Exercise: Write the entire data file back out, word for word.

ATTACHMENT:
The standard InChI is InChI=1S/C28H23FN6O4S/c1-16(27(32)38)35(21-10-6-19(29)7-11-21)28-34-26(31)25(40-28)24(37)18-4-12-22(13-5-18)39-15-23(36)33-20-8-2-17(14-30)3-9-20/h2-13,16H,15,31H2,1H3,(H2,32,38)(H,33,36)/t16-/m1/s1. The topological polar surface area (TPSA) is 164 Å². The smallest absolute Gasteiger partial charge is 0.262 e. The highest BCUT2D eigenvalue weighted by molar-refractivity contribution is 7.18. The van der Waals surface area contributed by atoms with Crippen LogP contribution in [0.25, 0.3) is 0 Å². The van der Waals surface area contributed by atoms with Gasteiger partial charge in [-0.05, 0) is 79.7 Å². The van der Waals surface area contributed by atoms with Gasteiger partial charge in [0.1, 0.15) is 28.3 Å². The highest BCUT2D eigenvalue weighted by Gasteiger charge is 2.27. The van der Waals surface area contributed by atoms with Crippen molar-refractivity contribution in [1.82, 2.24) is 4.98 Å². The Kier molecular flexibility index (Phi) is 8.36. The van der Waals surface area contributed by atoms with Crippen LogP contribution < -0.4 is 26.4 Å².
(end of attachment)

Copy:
The standard InChI is InChI=1S/C28H23FN6O4S/c1-16(27(32)38)35(21-10-6-19(29)7-11-21)28-34-26(31)25(40-28)24(37)18-4-12-22(13-5-18)39-15-23(36)33-20-8-2-17(14-30)3-9-20/h2-13,16H,15,31H2,1H3,(H2,32,38)(H,33,36)/t16-/m1/s1. The topological polar surface area (TPSA) is 164 Å². The smallest absolute Gasteiger partial charge is 0.262 e. The highest BCUT2D eigenvalue weighted by molar-refractivity contribution is 7.18. The van der Waals surface area contributed by atoms with Crippen LogP contribution in [0.25, 0.3) is 0 Å². The van der Waals surface area contributed by atoms with Gasteiger partial charge in [-0.05, 0) is 79.7 Å². The van der Waals surface area contributed by atoms with Gasteiger partial charge in [0.1, 0.15) is 28.3 Å². The highest BCUT2D eigenvalue weighted by Gasteiger charge is 2.27. The van der Waals surface area contributed by atoms with Crippen molar-refractivity contribution in [1.82, 2.24) is 4.98 Å². The Kier molecular flexibility index (Phi) is 8.36. The van der Waals surface area contributed by atoms with Crippen LogP contribution < -0.4 is 26.4 Å².